Studies in Personnel and Industrial Psychology

By Edwin A. Fleishman | Go to book overview

Experiment I indicates that the find and learn methods will discover the same important confusions, although the fine structure of the confusion matrices may differ somewhat. Neither method is completely satisfactory. The results of the find method, which has been used by other investigators, depend on Ss familiarity with the set of stimuli. The S makes very few errors when he knows the stimulus alternatives, so the find method does not clearly show differences in the degree of perceptual confusion. The learning method provides a distribution with a greater range, but random guesses cannot be distinguished from specific confusions.


Summary

The three experiments are reported concerning the tactual identification of 16 differently shaped lever-switch handles. In Experiment I, two methods for measuring confusability were compared: the find method, in which S searched through a set of 16 handles to find a particular handle, and the learn method, in which S learned to associate a number with each of the 16 handles. The methods agreed moderately but not perfectly in specifying the predominant confusions and in measuring their extent. Significantly fewer errors were made in the find method by Ss who had first been tested on the learn method, indicating that familiarity with the stimuli is an important factor.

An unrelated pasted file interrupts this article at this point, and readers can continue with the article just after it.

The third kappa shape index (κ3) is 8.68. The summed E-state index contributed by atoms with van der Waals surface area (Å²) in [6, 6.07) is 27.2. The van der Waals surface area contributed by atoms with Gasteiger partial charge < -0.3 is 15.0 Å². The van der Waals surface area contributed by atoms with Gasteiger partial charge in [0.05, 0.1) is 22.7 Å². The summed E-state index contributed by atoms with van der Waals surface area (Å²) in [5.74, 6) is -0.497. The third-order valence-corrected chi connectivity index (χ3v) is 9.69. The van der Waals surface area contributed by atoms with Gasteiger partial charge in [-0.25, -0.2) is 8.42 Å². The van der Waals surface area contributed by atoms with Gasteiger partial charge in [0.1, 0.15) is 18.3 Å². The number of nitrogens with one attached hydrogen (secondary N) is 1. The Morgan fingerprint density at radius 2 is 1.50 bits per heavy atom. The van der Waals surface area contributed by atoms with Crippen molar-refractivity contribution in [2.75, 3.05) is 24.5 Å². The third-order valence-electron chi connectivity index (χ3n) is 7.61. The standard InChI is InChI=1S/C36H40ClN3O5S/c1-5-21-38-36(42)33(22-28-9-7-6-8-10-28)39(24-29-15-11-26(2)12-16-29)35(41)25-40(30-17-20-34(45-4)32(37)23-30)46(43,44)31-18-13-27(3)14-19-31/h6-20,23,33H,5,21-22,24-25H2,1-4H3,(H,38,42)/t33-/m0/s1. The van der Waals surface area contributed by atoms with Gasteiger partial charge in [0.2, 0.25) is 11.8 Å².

Experiment II showed that a set of 16 small handles (¼-in. diameter), was learned as quickly as a corresponding set of large handles (⅜-in. diameter), and that Ss transferred from one size to the other with few errors.

Two subsets of ten handles were selected in such a way that most of the prediminant confusions were avoided. In Experiment III these subsets were tested by the learn method and found to be more homogeneous than the present set of 16 handles. Each subset was learned quickly. When Ss first saw the handles they had previously learned tactually, they could identify the handles with very few errors.

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